ex-convento del Carmen Farther north, the House of the Culture of Morelia (Morelos Norte # 485) is set inside the old Carmelite convent, called Convento del Carmen. The convent was built in 1596. It preserves paintings of famous masters. There are also some temporary shows. Site : www.cmmas.org or info@cmmas.org (open 10 AM-1 PM and 3 PM-6 PM Mon-Fri).

Left picture : ex-convento del Carmen

Several museums honor Morelos. One of them is the Museo de Arte colonial on avenue Morelos. Housed in a eighteenth century house with the original baroque style, this small museum was the first printing shop in the city (1821). Nowadays, the museum offers visitors works of art from the viceroy time as well as a collection of Christ made from maize paste dating from the evangelism time. Open to the public from Monday to Friday from 9 AM to 8 PM and from 9 AM to 7:30 PM on weekends.

The Casa Natal de Morelos is close to San Augustin Church. (Open 9 AM-8 PM, Mon-Fri and 9 AM-7:30 PM on weekends, free admission). It is the house where Morelos was born. Located on Corregidora # 113, it houses a library and murals of Alfredo Zalce.

The San Agustin Church :
This building dates from the sixteenth century. The façade is of late plateresque style. People worship the Virgin of Succor, a gift from Santo Tomás de Villanueva. The tower dates from the early seventeenth century. The cloister, of gothic influence, reflects a surprising dignity.

Two blocks east, the Museo de Sitio Casa Natal de Morelos located on Avenue Morelos # 323, in an eighteenth century baroque mansion, traces the history of the Independence of Mexico. It displays furniture, photos, documents, paintings and personal objects of the Hero (open 9 AM-5 PM, Mon-Sat and 9 AM-4 PM on Sundays, $31).

embroider in Morelia A little further north-east, close to Plaza Valladolid, the Casa de las Artesanías houses another aspect of the popular traditions in Mexico. The handicraft of the villages of Michoacán State is, without any doubt, one of the richest with the one of Oaxaca State. If you like this kind of craft, you will be tempted to buy everything! It is both a museum (Museo de los Dulces) and a handicraft store. The entrance of the Casa de las Artesanías (open daily 9 AM-7 PM) is located under the archways of plaza Valladolid, leant against the Templo and the Ex-Convento Franciscano (Fray Juan de San Miguel #129 and Humboldt), the oldest church in the city. It was first a chapel and then was converted into a church in 1575. The works ended in 1610. Admire the plateresque type work and the archway.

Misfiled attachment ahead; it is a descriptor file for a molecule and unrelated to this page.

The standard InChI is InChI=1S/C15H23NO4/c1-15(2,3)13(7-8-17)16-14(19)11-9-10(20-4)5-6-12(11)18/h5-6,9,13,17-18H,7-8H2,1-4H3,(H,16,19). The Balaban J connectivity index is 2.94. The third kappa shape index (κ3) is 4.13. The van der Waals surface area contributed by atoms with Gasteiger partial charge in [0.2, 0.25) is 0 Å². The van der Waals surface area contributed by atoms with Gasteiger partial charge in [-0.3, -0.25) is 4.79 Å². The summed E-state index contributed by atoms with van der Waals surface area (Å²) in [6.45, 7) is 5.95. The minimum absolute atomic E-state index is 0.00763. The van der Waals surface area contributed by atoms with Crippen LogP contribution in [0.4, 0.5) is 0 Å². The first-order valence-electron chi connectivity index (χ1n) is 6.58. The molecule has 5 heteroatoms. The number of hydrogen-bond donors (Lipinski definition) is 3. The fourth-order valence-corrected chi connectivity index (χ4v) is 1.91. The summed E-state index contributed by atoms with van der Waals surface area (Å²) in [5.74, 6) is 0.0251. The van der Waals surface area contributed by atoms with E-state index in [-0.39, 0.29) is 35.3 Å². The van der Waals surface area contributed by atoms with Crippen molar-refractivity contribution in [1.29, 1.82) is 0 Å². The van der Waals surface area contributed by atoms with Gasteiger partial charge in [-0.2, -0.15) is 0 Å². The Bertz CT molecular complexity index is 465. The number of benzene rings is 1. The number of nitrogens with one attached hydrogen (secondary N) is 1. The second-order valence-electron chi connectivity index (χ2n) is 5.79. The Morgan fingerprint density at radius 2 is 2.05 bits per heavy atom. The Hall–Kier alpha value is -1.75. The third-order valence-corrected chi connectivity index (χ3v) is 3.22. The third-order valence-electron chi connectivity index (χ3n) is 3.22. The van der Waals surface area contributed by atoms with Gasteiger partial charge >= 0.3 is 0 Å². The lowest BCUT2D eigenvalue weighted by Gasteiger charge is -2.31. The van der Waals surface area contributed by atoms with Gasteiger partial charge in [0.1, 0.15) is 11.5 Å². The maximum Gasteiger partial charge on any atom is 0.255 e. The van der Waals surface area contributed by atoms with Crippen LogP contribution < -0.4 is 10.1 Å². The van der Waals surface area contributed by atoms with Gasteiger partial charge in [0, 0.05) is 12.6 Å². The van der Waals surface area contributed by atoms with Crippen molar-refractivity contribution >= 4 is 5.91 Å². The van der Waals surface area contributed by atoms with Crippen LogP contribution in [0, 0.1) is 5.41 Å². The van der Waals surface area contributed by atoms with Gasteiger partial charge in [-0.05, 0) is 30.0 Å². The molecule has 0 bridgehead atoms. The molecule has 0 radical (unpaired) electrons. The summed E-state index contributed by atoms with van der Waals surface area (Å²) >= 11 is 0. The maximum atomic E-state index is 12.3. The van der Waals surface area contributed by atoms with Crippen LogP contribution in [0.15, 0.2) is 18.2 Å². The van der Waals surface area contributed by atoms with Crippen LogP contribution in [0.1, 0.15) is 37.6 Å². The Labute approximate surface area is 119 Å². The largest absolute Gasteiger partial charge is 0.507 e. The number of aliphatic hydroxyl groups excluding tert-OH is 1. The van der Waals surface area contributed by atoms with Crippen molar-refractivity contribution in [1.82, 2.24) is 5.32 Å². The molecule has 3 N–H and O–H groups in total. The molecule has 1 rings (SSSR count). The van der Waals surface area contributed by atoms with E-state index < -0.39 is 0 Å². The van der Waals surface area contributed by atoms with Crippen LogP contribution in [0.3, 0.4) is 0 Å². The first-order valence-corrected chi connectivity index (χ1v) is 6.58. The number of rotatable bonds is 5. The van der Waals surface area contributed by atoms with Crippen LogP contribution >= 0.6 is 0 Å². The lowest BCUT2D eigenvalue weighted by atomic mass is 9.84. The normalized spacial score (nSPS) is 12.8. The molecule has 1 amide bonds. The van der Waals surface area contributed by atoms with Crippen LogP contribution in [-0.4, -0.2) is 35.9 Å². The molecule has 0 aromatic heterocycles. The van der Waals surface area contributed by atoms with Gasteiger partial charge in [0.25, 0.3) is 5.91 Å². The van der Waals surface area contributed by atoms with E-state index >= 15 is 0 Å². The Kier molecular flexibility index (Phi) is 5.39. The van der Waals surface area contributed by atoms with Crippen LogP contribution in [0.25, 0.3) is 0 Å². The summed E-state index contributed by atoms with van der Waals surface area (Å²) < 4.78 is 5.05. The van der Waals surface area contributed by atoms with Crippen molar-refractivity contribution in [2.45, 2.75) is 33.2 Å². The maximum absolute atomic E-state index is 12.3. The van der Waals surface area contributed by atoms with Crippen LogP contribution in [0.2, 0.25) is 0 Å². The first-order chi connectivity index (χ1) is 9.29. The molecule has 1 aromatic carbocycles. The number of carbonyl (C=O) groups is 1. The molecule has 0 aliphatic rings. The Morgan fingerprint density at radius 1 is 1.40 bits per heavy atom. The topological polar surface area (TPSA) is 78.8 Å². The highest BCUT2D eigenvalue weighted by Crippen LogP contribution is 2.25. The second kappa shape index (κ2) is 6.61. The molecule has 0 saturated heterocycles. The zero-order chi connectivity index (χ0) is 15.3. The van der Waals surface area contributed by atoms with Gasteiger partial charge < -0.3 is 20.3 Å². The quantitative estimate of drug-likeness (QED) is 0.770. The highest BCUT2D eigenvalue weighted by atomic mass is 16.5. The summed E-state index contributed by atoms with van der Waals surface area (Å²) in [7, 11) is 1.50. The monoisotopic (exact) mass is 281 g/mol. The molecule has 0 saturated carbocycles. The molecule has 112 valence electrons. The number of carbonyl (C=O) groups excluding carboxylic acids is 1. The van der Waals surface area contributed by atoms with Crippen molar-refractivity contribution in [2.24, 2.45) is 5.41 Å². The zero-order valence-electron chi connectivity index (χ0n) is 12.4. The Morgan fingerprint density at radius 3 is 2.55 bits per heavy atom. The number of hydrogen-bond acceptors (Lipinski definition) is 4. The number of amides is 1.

Right picture : embroider in Morelia  

By the post office, visit the beautiful Temple of the Nuns (Templo de las Monjas) located on avenue Francisco Madero Oriente. It was part of the old convent of Santa Catarina. It was built from 1729 to 1737, during the baroque era. Its facade is very rigorous with plateresque reminiscences. Inside, the lying Christ, made from maize reeds and orchids, deserves the admiration. The people named this temple after the Nuns of the order of
«Catarinas» who lived there.

At the east of downtown, the Museo de Arte Contemporaneo (Acueducto # 18, open 10 AM-8 PM, Tue-Fri and 10 AM-6 PM on weekends, free admission) offers a nice collection of works of Zalce and other contemporary artists. The building, dating from the nineteenth century, shows a French influence. It is located next door to the Museum of Biology named after Dr Manuel Martinez Solorzano, a doctor, naturalist and scientist from Morelia (open daily 9 AM-6 PM, free admission).

The two buildings are on the edge of the Bosque de Cuauhtemoc, the biggest park in Morelia. To reach them, go to the aqueduct dating from the eighteenth century (1785). It comprises 253 archways that supplied drinking water to all the fountains in the city. It also gave work to the indigenous of the city. This aqueduct was ordered by Bishop Fray Antonio de San Miguel after a two year shortage of water.

You can follow the Calzada Fray Antonio de San Miguel, a pedestrian cobblestoned street built in 1732. It was named after Father Antonio de San Miguel who restored it. You will first cross a charming neighborhood with mansions dating from the eighteenth and nineteenth centuries and, then, you will reach the Santuario de Nuestra Señora de Guadalupe, built from 1708 to 1716. The gate is of baroque style. The inside is worth the detour. It was decorated in 1915 by Joaquin Orta, with a mix of baroque art and Art-Nouveau. The bright colors, yellow, red and fuchsia, are awesome and will be engraved on your memory. Nowadays, it houses the Law School of the University of Michoacán.

Map of the state :

Map of Morelia :

History of the state :


 

Very nice shootings at the world of the Purépechas
10 years of travels in the world of the indigenous communication.
Celebration of 10 years of journalistic work in the purépecha region.

To go to the Monarch Butterfly Reserve, take an organized tour from Morelia. It is an easy way to access to reserve and get information about this astonish migration (entrance fees : $25 + guides tips, open 10 AM-5 PM, daily from mid-November to March). Allow a full day.